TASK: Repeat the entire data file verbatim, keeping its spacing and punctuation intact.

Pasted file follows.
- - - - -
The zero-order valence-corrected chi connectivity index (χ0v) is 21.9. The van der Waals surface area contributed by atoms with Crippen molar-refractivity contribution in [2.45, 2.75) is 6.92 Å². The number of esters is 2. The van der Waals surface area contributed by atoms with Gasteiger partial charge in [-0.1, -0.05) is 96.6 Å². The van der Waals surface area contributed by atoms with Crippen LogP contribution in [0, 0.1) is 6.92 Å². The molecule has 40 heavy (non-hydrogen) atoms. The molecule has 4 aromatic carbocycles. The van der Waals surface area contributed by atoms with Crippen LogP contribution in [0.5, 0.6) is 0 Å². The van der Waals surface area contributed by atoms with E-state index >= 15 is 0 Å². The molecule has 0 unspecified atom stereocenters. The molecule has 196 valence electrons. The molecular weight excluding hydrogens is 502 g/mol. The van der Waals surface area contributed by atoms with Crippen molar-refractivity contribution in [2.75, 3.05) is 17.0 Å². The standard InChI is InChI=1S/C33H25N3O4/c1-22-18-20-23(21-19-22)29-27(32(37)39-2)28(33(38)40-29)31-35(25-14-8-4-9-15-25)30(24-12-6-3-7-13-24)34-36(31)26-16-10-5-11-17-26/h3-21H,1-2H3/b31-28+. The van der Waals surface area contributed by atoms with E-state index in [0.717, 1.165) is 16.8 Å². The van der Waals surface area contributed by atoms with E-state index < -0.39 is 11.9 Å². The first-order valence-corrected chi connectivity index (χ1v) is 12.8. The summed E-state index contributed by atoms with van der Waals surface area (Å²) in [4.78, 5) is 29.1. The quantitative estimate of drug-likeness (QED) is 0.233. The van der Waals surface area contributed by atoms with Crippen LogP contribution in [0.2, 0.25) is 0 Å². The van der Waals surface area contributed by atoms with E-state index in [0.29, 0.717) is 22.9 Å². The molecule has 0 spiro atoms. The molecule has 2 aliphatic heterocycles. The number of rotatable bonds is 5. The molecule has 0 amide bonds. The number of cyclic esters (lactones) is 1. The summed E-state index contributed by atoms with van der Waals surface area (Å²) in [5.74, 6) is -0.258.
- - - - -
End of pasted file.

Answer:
The zero-order valence-corrected chi connectivity index (χ0v) is 21.9. The van der Waals surface area contributed by atoms with Crippen molar-refractivity contribution in [2.45, 2.75) is 6.92 Å². The number of esters is 2. The van der Waals surface area contributed by atoms with Gasteiger partial charge in [-0.1, -0.05) is 96.6 Å². The van der Waals surface area contributed by atoms with Crippen LogP contribution in [0, 0.1) is 6.92 Å². The molecule has 40 heavy (non-hydrogen) atoms. The molecule has 4 aromatic carbocycles. The van der Waals surface area contributed by atoms with Crippen LogP contribution in [0.5, 0.6) is 0 Å². The van der Waals surface area contributed by atoms with E-state index >= 15 is 0 Å². The molecule has 0 unspecified atom stereocenters. The molecule has 196 valence electrons. The molecular weight excluding hydrogens is 502 g/mol. The van der Waals surface area contributed by atoms with Crippen molar-refractivity contribution in [2.75, 3.05) is 17.0 Å². The standard InChI is InChI=1S/C33H25N3O4/c1-22-18-20-23(21-19-22)29-27(32(37)39-2)28(33(38)40-29)31-35(25-14-8-4-9-15-25)30(24-12-6-3-7-13-24)34-36(31)26-16-10-5-11-17-26/h3-21H,1-2H3/b31-28+. The van der Waals surface area contributed by atoms with E-state index in [0.717, 1.165) is 16.8 Å². The van der Waals surface area contributed by atoms with E-state index < -0.39 is 11.9 Å². The first-order valence-corrected chi connectivity index (χ1v) is 12.8. The summed E-state index contributed by atoms with van der Waals surface area (Å²) in [4.78, 5) is 29.1. The quantitative estimate of drug-likeness (QED) is 0.233. The van der Waals surface area contributed by atoms with Crippen LogP contribution in [0.2, 0.25) is 0 Å². The van der Waals surface area contributed by atoms with E-state index in [0.29, 0.717) is 22.9 Å². The molecule has 0 spiro atoms. The molecule has 2 aliphatic heterocycles. The number of rotatable bonds is 5. The molecule has 0 amide bonds. The number of cyclic esters (lactones) is 1. The summed E-state index contributed by atoms with van der Waals surface area (Å²) in [5.74, 6) is -0.258.